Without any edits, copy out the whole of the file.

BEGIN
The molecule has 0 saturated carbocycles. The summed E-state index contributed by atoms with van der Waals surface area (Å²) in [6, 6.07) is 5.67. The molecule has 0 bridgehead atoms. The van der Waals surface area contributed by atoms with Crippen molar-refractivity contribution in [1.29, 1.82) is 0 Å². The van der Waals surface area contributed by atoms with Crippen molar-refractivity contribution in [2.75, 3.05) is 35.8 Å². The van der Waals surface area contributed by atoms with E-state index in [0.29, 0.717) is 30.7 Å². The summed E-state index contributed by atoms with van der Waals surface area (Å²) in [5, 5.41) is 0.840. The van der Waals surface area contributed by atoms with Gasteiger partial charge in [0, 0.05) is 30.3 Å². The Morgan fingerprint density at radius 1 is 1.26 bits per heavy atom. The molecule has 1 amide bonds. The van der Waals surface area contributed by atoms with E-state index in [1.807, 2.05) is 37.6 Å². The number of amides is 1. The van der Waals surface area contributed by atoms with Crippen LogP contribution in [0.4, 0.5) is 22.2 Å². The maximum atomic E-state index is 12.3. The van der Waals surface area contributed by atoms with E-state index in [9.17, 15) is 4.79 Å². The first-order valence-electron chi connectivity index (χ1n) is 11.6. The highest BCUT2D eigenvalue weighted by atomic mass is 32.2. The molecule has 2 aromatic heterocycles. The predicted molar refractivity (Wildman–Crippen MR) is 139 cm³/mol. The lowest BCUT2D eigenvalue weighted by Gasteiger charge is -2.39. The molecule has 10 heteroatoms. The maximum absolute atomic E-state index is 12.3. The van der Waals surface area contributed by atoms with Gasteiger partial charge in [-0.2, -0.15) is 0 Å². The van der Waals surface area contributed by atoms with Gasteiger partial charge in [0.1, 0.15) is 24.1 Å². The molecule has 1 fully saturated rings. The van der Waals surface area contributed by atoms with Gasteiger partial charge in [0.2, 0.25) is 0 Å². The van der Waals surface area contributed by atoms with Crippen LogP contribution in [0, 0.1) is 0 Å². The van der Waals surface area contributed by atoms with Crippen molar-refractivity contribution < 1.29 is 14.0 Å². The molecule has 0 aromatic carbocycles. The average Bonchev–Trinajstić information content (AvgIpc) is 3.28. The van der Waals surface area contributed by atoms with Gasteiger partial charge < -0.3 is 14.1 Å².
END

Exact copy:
The molecule has 0 saturated carbocycles. The summed E-state index contributed by atoms with van der Waals surface area (Å²) in [6, 6.07) is 5.67. The molecule has 0 bridgehead atoms. The van der Waals surface area contributed by atoms with Crippen molar-refractivity contribution in [1.29, 1.82) is 0 Å². The van der Waals surface area contributed by atoms with Crippen molar-refractivity contribution in [2.75, 3.05) is 35.8 Å². The van der Waals surface area contributed by atoms with E-state index in [0.29, 0.717) is 30.7 Å². The summed E-state index contributed by atoms with van der Waals surface area (Å²) in [5, 5.41) is 0.840. The van der Waals surface area contributed by atoms with Gasteiger partial charge in [0, 0.05) is 30.3 Å². The Morgan fingerprint density at radius 1 is 1.26 bits per heavy atom. The molecule has 1 amide bonds. The van der Waals surface area contributed by atoms with E-state index in [1.807, 2.05) is 37.6 Å². The number of amides is 1. The van der Waals surface area contributed by atoms with Crippen LogP contribution in [0.4, 0.5) is 22.2 Å². The maximum atomic E-state index is 12.3. The van der Waals surface area contributed by atoms with E-state index in [9.17, 15) is 4.79 Å². The first-order valence-electron chi connectivity index (χ1n) is 11.6. The highest BCUT2D eigenvalue weighted by atomic mass is 32.2. The molecule has 2 aromatic heterocycles. The predicted molar refractivity (Wildman–Crippen MR) is 139 cm³/mol. The lowest BCUT2D eigenvalue weighted by Gasteiger charge is -2.39. The molecule has 10 heteroatoms. The maximum absolute atomic E-state index is 12.3. The van der Waals surface area contributed by atoms with Gasteiger partial charge in [-0.2, -0.15) is 0 Å². The van der Waals surface area contributed by atoms with Gasteiger partial charge in [0.1, 0.15) is 24.1 Å². The molecule has 1 fully saturated rings. The van der Waals surface area contributed by atoms with Gasteiger partial charge in [0.2, 0.25) is 0 Å². The van der Waals surface area contributed by atoms with Crippen LogP contribution in [0, 0.1) is 0 Å². The van der Waals surface area contributed by atoms with Crippen molar-refractivity contribution < 1.29 is 14.0 Å². The molecule has 0 aromatic carbocycles. The average Bonchev–Trinajstić information content (AvgIpc) is 3.28. The van der Waals surface area contributed by atoms with Gasteiger partial charge < -0.3 is 14.1 Å².